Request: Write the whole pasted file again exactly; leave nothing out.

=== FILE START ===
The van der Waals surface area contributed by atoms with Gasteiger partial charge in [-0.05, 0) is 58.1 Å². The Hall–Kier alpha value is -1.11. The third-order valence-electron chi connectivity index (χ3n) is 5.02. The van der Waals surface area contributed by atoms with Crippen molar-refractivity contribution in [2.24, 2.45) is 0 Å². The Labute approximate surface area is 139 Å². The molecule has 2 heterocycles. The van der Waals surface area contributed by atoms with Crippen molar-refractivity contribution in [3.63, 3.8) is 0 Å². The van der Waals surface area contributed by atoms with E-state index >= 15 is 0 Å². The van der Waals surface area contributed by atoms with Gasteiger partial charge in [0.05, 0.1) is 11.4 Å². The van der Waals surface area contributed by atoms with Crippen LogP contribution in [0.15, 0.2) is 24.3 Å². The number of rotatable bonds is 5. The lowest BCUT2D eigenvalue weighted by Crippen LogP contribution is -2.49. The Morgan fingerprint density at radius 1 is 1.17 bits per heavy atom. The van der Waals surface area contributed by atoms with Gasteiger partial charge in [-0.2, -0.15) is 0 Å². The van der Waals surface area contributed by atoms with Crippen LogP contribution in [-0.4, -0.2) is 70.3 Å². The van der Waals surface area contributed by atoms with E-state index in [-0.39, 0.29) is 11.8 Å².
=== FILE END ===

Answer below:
The van der Waals surface area contributed by atoms with Gasteiger partial charge in [-0.05, 0) is 58.1 Å². The Hall–Kier alpha value is -1.11. The third-order valence-electron chi connectivity index (χ3n) is 5.02. The van der Waals surface area contributed by atoms with Crippen molar-refractivity contribution in [2.24, 2.45) is 0 Å². The Labute approximate surface area is 139 Å². The molecule has 2 heterocycles. The van der Waals surface area contributed by atoms with Crippen molar-refractivity contribution in [3.63, 3.8) is 0 Å². The van der Waals surface area contributed by atoms with E-state index >= 15 is 0 Å². The van der Waals surface area contributed by atoms with Gasteiger partial charge in [0.05, 0.1) is 11.4 Å². The van der Waals surface area contributed by atoms with Crippen LogP contribution in [0.15, 0.2) is 24.3 Å². The number of rotatable bonds is 5. The lowest BCUT2D eigenvalue weighted by Crippen LogP contribution is -2.49. The Morgan fingerprint density at radius 1 is 1.17 bits per heavy atom. The van der Waals surface area contributed by atoms with Gasteiger partial charge in [-0.2, -0.15) is 0 Å². The van der Waals surface area contributed by atoms with Crippen LogP contribution in [-0.4, -0.2) is 70.3 Å². The van der Waals surface area contributed by atoms with E-state index in [-0.39, 0.29) is 11.8 Å².